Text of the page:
How China Hijacked Facebook and Twitter to Discredit Hong Kong Protesters
On Monday, social networking giants Facebook and Twitter announced their discovery of coordinated operations originating from China geared toward the ongoing protests in Hong Kong.
Both platforms, which claim to possess evidence proving government involvement, have since taken actions to address the situation.
The latest propaganda of the Chinese Communist Party (CCP) shows the great lengths it will go to in order to control the Hong Kong narrative beyond mainland China. Through a combination of deceptive tactics, such maneuver became possible in American social media platforms, serving as a wake-up call for stricter enforcement of community policies.
1. Manufacture of Information
China built most of the Great Wall back in the Ming Dynasty to serve one primary purpose: protect itself from invaders. Today, it has erected the Great Firewall, a combination of legislative and technological actions designed to protect its citizens from “misinformation.”
However, the Great Firewall does more than only censor data — it manufactures and disseminates information serving the interests of the CCP. Apparently, this production has extended beyond the function of domestic regulation to influence international perspective.
For one, Chinese state media cherry-picked cases in which Hong Kong police officers were hurt during protests and amplified them to the city. Additionally, some went as far as spreading fake news, claiming that the woman whose eyeball was ruptured after allegedly being shot by a police officer was actually shot by a protester — even coming up with a photo to suggest that she was bribed into joining the protests, the Washington Post reported.
2. Coordination of Operations
In their announcements on Monday, both Facebook and Twitter claimed that the campaign was carried out in a coordinated manner. Twitter, which first disclosed the situation as a “significant state-backed information operation,” stated that it has “reliable evidence” to prove such coordination.
“Based on our intensive investigations, we have reliable evidence to support that this is a coordinated state-backed operation. Specifically, we identified large clusters of accounts behaving in a coordinated manner to amplify messages related to the Hong Kong protests,” it said in a blog post.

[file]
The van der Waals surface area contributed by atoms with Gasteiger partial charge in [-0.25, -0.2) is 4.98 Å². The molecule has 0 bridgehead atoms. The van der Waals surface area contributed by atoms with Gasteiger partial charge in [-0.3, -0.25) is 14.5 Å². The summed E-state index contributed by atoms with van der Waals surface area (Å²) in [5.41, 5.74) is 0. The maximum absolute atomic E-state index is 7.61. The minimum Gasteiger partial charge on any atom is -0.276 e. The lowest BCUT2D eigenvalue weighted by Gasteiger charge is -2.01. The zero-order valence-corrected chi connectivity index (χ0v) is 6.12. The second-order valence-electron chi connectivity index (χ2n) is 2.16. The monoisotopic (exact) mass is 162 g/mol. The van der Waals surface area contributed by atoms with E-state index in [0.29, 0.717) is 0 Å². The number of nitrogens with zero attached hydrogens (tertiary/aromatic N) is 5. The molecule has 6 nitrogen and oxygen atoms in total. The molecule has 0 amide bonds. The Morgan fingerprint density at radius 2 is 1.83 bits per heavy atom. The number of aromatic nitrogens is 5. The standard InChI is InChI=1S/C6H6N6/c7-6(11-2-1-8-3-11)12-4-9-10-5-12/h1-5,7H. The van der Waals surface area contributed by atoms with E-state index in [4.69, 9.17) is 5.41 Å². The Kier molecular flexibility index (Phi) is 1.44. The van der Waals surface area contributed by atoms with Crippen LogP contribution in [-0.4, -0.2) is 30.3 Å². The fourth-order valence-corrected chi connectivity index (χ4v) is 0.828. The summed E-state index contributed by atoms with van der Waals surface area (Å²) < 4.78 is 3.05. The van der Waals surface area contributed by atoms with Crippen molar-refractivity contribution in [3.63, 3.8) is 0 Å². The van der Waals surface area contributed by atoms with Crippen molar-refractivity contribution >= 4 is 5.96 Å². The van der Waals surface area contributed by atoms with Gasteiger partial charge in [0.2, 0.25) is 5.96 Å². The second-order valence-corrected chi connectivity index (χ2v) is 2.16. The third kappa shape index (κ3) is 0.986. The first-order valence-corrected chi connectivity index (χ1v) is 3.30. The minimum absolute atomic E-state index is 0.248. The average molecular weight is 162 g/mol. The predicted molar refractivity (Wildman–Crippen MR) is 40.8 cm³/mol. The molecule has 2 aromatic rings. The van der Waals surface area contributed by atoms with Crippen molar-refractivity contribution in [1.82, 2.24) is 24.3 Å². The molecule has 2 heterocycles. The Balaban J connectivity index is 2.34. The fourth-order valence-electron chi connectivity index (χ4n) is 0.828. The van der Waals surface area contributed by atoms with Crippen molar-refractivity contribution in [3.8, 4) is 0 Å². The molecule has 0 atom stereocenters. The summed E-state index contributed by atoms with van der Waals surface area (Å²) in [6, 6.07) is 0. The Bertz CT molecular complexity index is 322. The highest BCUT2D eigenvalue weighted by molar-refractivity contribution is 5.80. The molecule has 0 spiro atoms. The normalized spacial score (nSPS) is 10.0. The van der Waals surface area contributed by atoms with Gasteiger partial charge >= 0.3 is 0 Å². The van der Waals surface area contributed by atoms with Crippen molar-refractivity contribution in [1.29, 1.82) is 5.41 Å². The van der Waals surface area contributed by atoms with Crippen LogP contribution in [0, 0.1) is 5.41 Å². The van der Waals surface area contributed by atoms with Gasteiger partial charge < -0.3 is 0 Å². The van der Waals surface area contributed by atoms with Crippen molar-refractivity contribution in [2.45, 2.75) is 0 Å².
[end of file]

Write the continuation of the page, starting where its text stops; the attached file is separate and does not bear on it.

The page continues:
On the other hand, Facebook, which acted after receiving a tip from Twitter, revealed that the pages, groups and accounts it removed were part of a “small network” from China that engaged in “coordinated inauthentic behavior.” Additionally, the company vowed to constantly work to detect and stop such activities as “we don’t want our services to be used to manipulate people.”
“Based on a tip shared by Twitter about activity they found on their platform, we conducted an internal investigation into suspected coordinated inauthentic behavior in the region and identified this activity,” wrote Nathaniel Gleicher, Facebook’s head of cybersecurity policy. “As with all of these takedowns, the people behind this activity coordinated with one another and used fake accounts to misrepresent themselves, and that was the basis for our action.”
3. Creation of Fake Accounts
Facebook and Twitter reported that the questionable activities on their platforms involved fake accounts. Off the bat, use of such accounts come in direct violation against Facebook’s Community Standards, which explicitly prohibit misrepresentation.
Facebook removed seven pages, three groups and five accounts — 15,500 accounts followed one or more of the pages, while about 2,200 accounts joined at least one of the groups. According to Gleicher, “The individuals behind this campaign engaged in a number of deceptive tactics, including the use of fake accounts — some of which had been already disabled by our automated systems — to manage Pages posing as news organizations, post in Groups, disseminate their content, and also drive people to off-platform news sites.”